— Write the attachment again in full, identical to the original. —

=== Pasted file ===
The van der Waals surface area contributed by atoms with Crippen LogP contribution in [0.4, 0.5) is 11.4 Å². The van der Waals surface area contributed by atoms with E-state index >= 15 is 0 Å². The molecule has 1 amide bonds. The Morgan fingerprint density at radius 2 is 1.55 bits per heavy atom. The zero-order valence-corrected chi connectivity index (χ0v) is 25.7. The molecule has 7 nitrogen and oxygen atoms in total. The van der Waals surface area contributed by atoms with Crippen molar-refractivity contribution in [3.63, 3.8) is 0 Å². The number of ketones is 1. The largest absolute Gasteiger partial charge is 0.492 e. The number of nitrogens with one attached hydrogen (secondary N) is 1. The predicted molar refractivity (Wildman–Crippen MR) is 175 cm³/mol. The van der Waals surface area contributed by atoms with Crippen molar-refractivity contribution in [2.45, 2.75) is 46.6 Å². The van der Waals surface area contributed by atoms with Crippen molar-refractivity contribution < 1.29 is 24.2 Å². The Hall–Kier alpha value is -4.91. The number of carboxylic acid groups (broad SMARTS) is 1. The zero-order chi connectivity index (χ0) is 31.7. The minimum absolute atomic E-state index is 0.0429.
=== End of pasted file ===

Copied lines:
The van der Waals surface area contributed by atoms with Crippen LogP contribution in [0.4, 0.5) is 11.4 Å². The van der Waals surface area contributed by atoms with E-state index >= 15 is 0 Å². The molecule has 1 amide bonds. The Morgan fingerprint density at radius 2 is 1.55 bits per heavy atom. The zero-order valence-corrected chi connectivity index (χ0v) is 25.7. The molecule has 7 nitrogen and oxygen atoms in total. The van der Waals surface area contributed by atoms with Crippen molar-refractivity contribution in [3.63, 3.8) is 0 Å². The number of ketones is 1. The largest absolute Gasteiger partial charge is 0.492 e. The number of nitrogens with one attached hydrogen (secondary N) is 1. The predicted molar refractivity (Wildman–Crippen MR) is 175 cm³/mol. The van der Waals surface area contributed by atoms with Crippen molar-refractivity contribution in [2.45, 2.75) is 46.6 Å². The van der Waals surface area contributed by atoms with Crippen molar-refractivity contribution < 1.29 is 24.2 Å². The Hall–Kier alpha value is -4.91. The number of carboxylic acid groups (broad SMARTS) is 1. The zero-order chi connectivity index (χ0) is 31.7. The minimum absolute atomic E-state index is 0.0429.